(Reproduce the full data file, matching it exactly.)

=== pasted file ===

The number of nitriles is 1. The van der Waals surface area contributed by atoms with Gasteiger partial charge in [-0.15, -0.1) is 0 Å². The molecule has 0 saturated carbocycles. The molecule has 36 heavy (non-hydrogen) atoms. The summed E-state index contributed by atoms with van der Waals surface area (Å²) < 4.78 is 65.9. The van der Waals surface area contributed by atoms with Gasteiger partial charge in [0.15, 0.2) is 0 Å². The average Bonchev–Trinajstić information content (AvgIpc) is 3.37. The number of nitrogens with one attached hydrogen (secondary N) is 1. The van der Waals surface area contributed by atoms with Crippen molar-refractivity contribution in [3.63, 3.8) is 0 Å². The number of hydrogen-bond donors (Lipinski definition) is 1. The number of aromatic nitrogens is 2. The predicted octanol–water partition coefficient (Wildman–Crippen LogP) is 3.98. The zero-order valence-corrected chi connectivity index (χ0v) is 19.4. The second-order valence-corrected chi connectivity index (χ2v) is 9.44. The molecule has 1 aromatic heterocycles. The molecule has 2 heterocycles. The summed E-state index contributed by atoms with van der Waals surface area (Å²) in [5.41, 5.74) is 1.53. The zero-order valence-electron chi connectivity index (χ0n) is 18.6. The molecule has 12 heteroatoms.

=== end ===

The number of nitriles is 1. The van der Waals surface area contributed by atoms with Gasteiger partial charge in [-0.15, -0.1) is 0 Å². The molecule has 0 saturated carbocycles. The molecule has 36 heavy (non-hydrogen) atoms. The summed E-state index contributed by atoms with van der Waals surface area (Å²) < 4.78 is 65.9. The van der Waals surface area contributed by atoms with Gasteiger partial charge in [0.15, 0.2) is 0 Å². The average Bonchev–Trinajstić information content (AvgIpc) is 3.37. The number of nitrogens with one attached hydrogen (secondary N) is 1. The van der Waals surface area contributed by atoms with Crippen molar-refractivity contribution in [3.63, 3.8) is 0 Å². The number of hydrogen-bond donors (Lipinski definition) is 1. The number of aromatic nitrogens is 2. The predicted octanol–water partition coefficient (Wildman–Crippen LogP) is 3.98. The zero-order valence-corrected chi connectivity index (χ0v) is 19.4. The second-order valence-corrected chi connectivity index (χ2v) is 9.44. The molecule has 1 aromatic heterocycles. The molecule has 2 heterocycles. The summed E-state index contributed by atoms with van der Waals surface area (Å²) in [5.41, 5.74) is 1.53. The zero-order valence-electron chi connectivity index (χ0n) is 18.6. The molecule has 12 heteroatoms.